Should! Should? I have an intense dislike of the word. Something inside me gets angry every time it’s used against me.
- “I should exercise more”.
- “I should spend more time with [fusion_builder_container hundred_percent=”yes” overflow=”visible”][fusion_builder_row][fusion_builder_column type=”1_1″ background_position=”left top” background_color=”” border_size=”” border_color=”” border_style=”solid” spacing=”yes” background_image=”” background_repeat=”no-repeat” padding=”” margin_top=”0px” margin_bottom=”0px” class=”” id=”” animation_type=”” animation_speed=”0.3″ animation_direction=”left” hide_on_mobile=”no” center_content=”no” min_height=”none”][name of family member]”.
- “I should go to bed earlier”.
To me the word has a feeling of judgement. It feels like, “You are a bad person. You won’t do this good thing”. It feels like, “What’s wrong with you”.
“Shoulds” feel like a bit of a guilt trip, and when we feel our guilt buttons being pushed, we get resentful, willful, or discouraged.Dr. Noa Kageyama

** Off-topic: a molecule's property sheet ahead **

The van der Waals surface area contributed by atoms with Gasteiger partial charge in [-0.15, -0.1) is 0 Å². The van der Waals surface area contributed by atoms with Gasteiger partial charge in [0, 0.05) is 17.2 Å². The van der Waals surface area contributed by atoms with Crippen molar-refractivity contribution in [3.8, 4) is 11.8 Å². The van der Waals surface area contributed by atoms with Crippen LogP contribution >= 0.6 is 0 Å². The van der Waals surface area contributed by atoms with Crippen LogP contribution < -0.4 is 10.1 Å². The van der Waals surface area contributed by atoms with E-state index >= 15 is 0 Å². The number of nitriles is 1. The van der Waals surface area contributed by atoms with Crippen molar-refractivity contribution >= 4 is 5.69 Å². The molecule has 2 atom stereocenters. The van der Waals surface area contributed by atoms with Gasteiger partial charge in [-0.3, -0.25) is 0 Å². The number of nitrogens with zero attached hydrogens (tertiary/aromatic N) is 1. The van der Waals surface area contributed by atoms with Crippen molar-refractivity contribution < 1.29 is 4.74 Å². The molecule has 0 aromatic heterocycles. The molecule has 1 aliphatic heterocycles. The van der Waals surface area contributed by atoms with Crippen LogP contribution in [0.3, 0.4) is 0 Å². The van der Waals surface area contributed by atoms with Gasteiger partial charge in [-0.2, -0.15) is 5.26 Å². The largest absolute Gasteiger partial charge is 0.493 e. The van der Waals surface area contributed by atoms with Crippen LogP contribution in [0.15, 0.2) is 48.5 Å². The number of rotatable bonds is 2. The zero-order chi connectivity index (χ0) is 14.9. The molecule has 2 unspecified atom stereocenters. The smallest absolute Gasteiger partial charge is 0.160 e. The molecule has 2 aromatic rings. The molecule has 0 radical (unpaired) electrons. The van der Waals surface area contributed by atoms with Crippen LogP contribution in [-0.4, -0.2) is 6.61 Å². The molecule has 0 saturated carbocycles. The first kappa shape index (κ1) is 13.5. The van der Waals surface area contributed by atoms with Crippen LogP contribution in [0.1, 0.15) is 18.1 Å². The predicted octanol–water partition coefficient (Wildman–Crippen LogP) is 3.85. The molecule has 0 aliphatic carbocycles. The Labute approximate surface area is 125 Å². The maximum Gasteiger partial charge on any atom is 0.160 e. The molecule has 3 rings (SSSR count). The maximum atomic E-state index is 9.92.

- “You should drive two hours on your only day off this week to visit [name of family member]”.
- “You should drop everything you have planned for the week because [name of family member] planned an impromptu trip to the area”.
- “You should adjust your life to meet other people’s expectations”.
But is the guilt real? Am I really a bad person because I won’t do something that someone else — it’s mostly always someone close to you — thinks should be done? How can I take control of the situation, get back to a positive place of being, and get the other voice to STFU?
Replace your shoulds with a word or phrase that is more future-solution-focused. Personally, I like the phrase: “Next time, I will…”Dr. Noa Kageyama
- Today I will go outside for a 15 minutes walk with my [name of family member].
- Tonight I will go to bed at 10PM.
- I will honour my needs and wants.
- I will tell people to stop shoulding all over me.